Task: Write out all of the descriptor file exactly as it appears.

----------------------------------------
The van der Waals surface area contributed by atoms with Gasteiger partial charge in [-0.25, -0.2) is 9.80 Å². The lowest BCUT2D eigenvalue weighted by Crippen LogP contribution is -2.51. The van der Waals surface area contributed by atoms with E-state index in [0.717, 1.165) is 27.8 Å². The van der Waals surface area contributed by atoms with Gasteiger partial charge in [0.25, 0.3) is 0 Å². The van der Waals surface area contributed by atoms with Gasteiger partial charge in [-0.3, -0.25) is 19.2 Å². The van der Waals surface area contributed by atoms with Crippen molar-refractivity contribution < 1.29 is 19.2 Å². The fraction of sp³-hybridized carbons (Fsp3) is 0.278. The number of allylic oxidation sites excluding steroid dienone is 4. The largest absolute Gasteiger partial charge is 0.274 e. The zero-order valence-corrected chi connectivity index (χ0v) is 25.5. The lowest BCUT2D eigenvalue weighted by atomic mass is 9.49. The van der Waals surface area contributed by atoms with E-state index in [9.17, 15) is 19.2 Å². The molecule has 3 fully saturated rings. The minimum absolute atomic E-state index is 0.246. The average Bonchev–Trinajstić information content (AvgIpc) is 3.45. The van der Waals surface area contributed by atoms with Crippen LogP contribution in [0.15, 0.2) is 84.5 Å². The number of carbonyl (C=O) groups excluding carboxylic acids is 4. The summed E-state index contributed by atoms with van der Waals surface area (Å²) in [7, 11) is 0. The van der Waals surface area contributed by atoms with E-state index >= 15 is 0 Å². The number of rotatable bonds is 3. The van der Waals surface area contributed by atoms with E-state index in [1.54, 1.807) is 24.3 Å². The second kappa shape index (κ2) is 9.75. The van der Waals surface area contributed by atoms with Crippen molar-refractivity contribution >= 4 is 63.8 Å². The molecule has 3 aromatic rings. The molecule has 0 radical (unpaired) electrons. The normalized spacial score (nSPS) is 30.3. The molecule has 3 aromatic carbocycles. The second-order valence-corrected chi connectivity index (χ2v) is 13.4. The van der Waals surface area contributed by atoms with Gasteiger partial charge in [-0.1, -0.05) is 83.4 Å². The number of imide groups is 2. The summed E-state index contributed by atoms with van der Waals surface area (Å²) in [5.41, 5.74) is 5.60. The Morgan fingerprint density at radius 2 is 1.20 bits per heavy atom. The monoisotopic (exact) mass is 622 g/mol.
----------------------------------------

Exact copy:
The van der Waals surface area contributed by atoms with Gasteiger partial charge in [-0.25, -0.2) is 9.80 Å². The lowest BCUT2D eigenvalue weighted by Crippen LogP contribution is -2.51. The van der Waals surface area contributed by atoms with E-state index in [0.717, 1.165) is 27.8 Å². The van der Waals surface area contributed by atoms with Gasteiger partial charge in [0.25, 0.3) is 0 Å². The van der Waals surface area contributed by atoms with Gasteiger partial charge in [-0.3, -0.25) is 19.2 Å². The van der Waals surface area contributed by atoms with Crippen molar-refractivity contribution < 1.29 is 19.2 Å². The fraction of sp³-hybridized carbons (Fsp3) is 0.278. The number of allylic oxidation sites excluding steroid dienone is 4. The largest absolute Gasteiger partial charge is 0.274 e. The zero-order valence-corrected chi connectivity index (χ0v) is 25.5. The lowest BCUT2D eigenvalue weighted by atomic mass is 9.49. The van der Waals surface area contributed by atoms with E-state index in [9.17, 15) is 19.2 Å². The molecule has 3 fully saturated rings. The minimum absolute atomic E-state index is 0.246. The average Bonchev–Trinajstić information content (AvgIpc) is 3.45. The van der Waals surface area contributed by atoms with Crippen LogP contribution in [0.15, 0.2) is 84.5 Å². The number of carbonyl (C=O) groups excluding carboxylic acids is 4. The summed E-state index contributed by atoms with van der Waals surface area (Å²) in [7, 11) is 0. The van der Waals surface area contributed by atoms with E-state index >= 15 is 0 Å². The number of rotatable bonds is 3. The van der Waals surface area contributed by atoms with E-state index in [1.54, 1.807) is 24.3 Å². The second kappa shape index (κ2) is 9.75. The van der Waals surface area contributed by atoms with Crippen molar-refractivity contribution >= 4 is 63.8 Å². The molecule has 3 aromatic rings. The molecule has 0 radical (unpaired) electrons. The normalized spacial score (nSPS) is 30.3. The molecule has 3 aromatic carbocycles. The second-order valence-corrected chi connectivity index (χ2v) is 13.4. The van der Waals surface area contributed by atoms with Gasteiger partial charge in [-0.1, -0.05) is 83.4 Å². The number of imide groups is 2. The summed E-state index contributed by atoms with van der Waals surface area (Å²) in [5.41, 5.74) is 5.60. The Morgan fingerprint density at radius 2 is 1.20 bits per heavy atom. The monoisotopic (exact) mass is 622 g/mol.